So, imagine you are this particular guy.
Imagine you are a strong, beautiful, fast, proud, clever young man, called, for the sake of argument, Jacoby.
Imagine you have this beautiful new apartment, in a really nice location downtown. The apartment has everything you could need in it, and is really spacious too. It has great views, it's really clean and is actually one of those new fangled environmentally sound joints. It practically does all your recycling for you. It is ridiculously large, has a couple of spare bedrooms, and every morning you get up you thank whoever you believe in for this ridiculously perfect 'pad'.
You fit the apartment perfectly and the apartment fits you. You almost have a tangible relationship with it. You have it done up really nice too. The place looks great.
You live peacefully and happily in this apartment for many years.
Through a series of events you end up with a lodger. Someone staying in the smaller room of the big apartment. They are relatively unintrusive at first, you notice them come and go but in general they stick to their small room. One day you run into the guy downtown. He seems like a nice enough guy, bit different, but nice enough. The two of you sit down in a bar for a pint and talk over things. He tells you since he arrived in town nothing has gone right for him, he has been sick, he hates the weather, doesn't know what to eat and can't find a job. You offer to help. In fact, you go way above and beyond. Not only do you show the new lodger, Doug, we shall call him, all the good places in town, you get him a job, hook him up with a good pharmacy and basically help him adapt to his now environment. So much so that Doug's life improves exponentially.
As things improve for Doug he suggest the two of you go out an celebrate, as his way of thanking you. You go out to eat first, you can't help noticing not only do you end up arranging the meal you also end up paying for it. You go for a few drinks, and end up having a great time, so much so that from then on both you and Doug refer to it as 'that night'.
Time passes by, and as Doug settles in, your relationship gets stretched and starts to fray at the edges. Doug basically expands slowly across the apartment. He starts leaving his stuff in other rooms, and shouts back at you when you dare say anything. In a funny twist, once a year you still celebrate 'that night' together, by having a meal and a few drinks. On those few and far between nights you are able to co-exist peacefully, and you crack open beers together and eat without arguing, celebrating 'that night'.
The situation gets worse and worse though, so much so that fights start to break out between the two of you. One day you come home and to your shock Doug has moved a friend in to one of the other spare rooms. Bob, the new guy, is even worse than Doug, and treats the apartment like it was his from day one. The two guys encroach heavily on your space and you can see the apartment changing before your own eyes. It starts to get dirty, the guys are terrible at cleaning up after themselves. They basically don't seem to give a damn about the apartment, something that totally shocks you.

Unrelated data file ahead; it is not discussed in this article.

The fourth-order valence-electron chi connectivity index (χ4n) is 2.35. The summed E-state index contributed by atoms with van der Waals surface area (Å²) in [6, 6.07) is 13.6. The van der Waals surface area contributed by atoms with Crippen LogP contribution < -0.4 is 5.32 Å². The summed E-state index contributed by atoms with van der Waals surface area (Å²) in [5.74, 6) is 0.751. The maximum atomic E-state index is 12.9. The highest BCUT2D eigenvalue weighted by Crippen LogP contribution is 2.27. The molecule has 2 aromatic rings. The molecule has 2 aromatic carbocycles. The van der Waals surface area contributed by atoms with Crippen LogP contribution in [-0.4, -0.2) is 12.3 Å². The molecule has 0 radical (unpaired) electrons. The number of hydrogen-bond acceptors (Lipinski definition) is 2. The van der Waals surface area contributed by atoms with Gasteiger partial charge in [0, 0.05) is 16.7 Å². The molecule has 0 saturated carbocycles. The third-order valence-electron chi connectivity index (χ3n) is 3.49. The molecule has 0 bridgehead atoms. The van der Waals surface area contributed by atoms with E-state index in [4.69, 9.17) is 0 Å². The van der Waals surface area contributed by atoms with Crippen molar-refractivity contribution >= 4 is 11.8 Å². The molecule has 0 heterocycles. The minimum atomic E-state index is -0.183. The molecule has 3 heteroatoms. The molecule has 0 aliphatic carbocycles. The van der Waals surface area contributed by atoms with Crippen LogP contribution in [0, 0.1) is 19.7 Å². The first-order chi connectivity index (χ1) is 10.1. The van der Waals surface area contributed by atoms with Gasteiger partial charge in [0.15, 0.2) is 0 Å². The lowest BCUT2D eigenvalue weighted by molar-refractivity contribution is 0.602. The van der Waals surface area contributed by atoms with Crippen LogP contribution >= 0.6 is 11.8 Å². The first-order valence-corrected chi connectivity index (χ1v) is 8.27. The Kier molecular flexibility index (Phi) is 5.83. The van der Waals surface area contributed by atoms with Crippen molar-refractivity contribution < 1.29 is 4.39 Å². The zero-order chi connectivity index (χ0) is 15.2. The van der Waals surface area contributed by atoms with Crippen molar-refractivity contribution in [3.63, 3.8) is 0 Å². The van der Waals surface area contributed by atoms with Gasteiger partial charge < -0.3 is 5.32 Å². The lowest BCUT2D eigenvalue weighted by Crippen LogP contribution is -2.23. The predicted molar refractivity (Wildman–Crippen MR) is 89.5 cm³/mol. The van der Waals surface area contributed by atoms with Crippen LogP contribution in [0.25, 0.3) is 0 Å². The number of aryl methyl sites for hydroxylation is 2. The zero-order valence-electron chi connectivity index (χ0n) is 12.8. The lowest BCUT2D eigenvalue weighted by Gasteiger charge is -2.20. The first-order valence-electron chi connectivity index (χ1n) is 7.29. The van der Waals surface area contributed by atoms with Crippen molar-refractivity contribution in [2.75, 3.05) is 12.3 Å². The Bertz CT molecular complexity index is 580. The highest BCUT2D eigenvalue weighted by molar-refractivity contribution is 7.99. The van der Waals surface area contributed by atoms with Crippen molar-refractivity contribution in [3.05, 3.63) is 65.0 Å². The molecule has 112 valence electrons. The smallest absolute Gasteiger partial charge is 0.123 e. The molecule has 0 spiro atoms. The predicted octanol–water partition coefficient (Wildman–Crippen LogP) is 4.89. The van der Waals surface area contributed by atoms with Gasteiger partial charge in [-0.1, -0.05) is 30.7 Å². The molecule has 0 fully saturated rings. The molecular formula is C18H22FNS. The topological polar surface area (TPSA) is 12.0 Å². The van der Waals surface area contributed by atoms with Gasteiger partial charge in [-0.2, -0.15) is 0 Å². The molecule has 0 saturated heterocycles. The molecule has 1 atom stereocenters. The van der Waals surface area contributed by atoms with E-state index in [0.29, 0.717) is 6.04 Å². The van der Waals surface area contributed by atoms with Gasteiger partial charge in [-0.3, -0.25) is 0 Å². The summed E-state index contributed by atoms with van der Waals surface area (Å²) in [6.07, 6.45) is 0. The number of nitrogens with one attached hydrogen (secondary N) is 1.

The time of year comes around where you used to celebrate 'that night' with him, but now he closes the dining room door to keep you out and Doug and Bob have a huge, elaborate and rich meal without you, while watching football and boozing.
One night you get home, crack open a beer and sit back to watch something on TV. Doug and Bob walk in and change the channel, and push you out of your seat. Furious, you fight back, and punches are thrown. You hold your own, however the two big, dumb men manage to subdue you through weight of numbers. You go back to your room with a cut lip and broken nose. Last thing you remember about the night is Doug shouting at you 'You stick to your room from now on, you aren't allowed anywhere else in the apartment!'
Your apartment rights are ripped away from you. You can't use anything except what's in your room. It gets even worse. You come home one day and Bob is moving his stuff into your room. When you argue a fight breaks out again. You easily have the measure of him however Doug arrives and again you end up overpowered, bloodied, bruised yet still with your pride intact. Bob tells you he just prefers your room, and from now on you are to stay in a tiny, almost empty, useless little spare room.
This change in the apartment has a detrimental and speedy knock on effect.
You lose your job, your health deteriorates, you sometimes slip sadly into alcholism. Nobody around town respects you anymore, and absolutely no one cares about your plight.
The worst part is, once a year, Bob and Doug have people over to celebrate 'that night', leaving you in your little room. Your glory days where you and the apartment had a beautiful relationship are long gone and forgotten, replaced by a nagging, constant pain in your heart. Never once do you lose your pride or dignity, your two strongest features, however from now on you will always have a hollow feeling in the pit of your stomach, particularly that once a year.
Doesn't seem fair does it?
In the 1910, the total population of North American Indians was about 400,000, down from about 18 -19 million in 1492.
(David Stannard in his 'American Holocaust', 1992, pp. 74-75, p.151)
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